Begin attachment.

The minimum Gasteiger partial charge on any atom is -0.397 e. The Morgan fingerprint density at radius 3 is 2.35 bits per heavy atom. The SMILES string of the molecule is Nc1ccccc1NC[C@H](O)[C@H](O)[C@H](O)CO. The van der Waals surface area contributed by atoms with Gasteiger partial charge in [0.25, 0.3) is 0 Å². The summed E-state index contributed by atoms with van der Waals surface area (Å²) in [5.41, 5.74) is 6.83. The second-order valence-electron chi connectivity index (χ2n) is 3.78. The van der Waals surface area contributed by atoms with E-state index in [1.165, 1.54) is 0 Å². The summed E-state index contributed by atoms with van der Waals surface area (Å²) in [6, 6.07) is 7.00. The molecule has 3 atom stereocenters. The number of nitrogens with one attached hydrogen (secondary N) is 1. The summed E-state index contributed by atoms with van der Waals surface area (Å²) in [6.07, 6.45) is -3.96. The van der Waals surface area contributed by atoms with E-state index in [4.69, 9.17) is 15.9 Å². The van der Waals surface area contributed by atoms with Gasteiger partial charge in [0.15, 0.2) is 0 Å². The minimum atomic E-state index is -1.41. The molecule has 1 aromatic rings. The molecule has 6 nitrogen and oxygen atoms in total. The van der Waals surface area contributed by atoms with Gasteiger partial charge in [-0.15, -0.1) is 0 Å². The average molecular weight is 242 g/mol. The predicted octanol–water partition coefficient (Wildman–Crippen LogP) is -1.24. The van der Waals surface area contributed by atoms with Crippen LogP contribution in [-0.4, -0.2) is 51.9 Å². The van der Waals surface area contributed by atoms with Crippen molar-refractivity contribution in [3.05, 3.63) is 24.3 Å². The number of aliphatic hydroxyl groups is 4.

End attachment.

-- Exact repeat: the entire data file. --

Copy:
The minimum Gasteiger partial charge on any atom is -0.397 e. The Morgan fingerprint density at radius 3 is 2.35 bits per heavy atom. The SMILES string of the molecule is Nc1ccccc1NC[C@H](O)[C@H](O)[C@H](O)CO. The van der Waals surface area contributed by atoms with Gasteiger partial charge in [0.25, 0.3) is 0 Å². The summed E-state index contributed by atoms with van der Waals surface area (Å²) in [5.41, 5.74) is 6.83. The second-order valence-electron chi connectivity index (χ2n) is 3.78. The van der Waals surface area contributed by atoms with E-state index in [1.165, 1.54) is 0 Å². The summed E-state index contributed by atoms with van der Waals surface area (Å²) in [6, 6.07) is 7.00. The molecule has 3 atom stereocenters. The number of nitrogens with one attached hydrogen (secondary N) is 1. The summed E-state index contributed by atoms with van der Waals surface area (Å²) in [6.07, 6.45) is -3.96. The van der Waals surface area contributed by atoms with E-state index in [4.69, 9.17) is 15.9 Å². The van der Waals surface area contributed by atoms with Gasteiger partial charge in [0.15, 0.2) is 0 Å². The minimum atomic E-state index is -1.41. The molecule has 1 aromatic rings. The molecule has 6 nitrogen and oxygen atoms in total. The van der Waals surface area contributed by atoms with Gasteiger partial charge in [-0.15, -0.1) is 0 Å². The average molecular weight is 242 g/mol. The predicted octanol–water partition coefficient (Wildman–Crippen LogP) is -1.24. The van der Waals surface area contributed by atoms with Crippen LogP contribution in [-0.4, -0.2) is 51.9 Å². The van der Waals surface area contributed by atoms with Crippen molar-refractivity contribution in [3.05, 3.63) is 24.3 Å². The number of aliphatic hydroxyl groups is 4.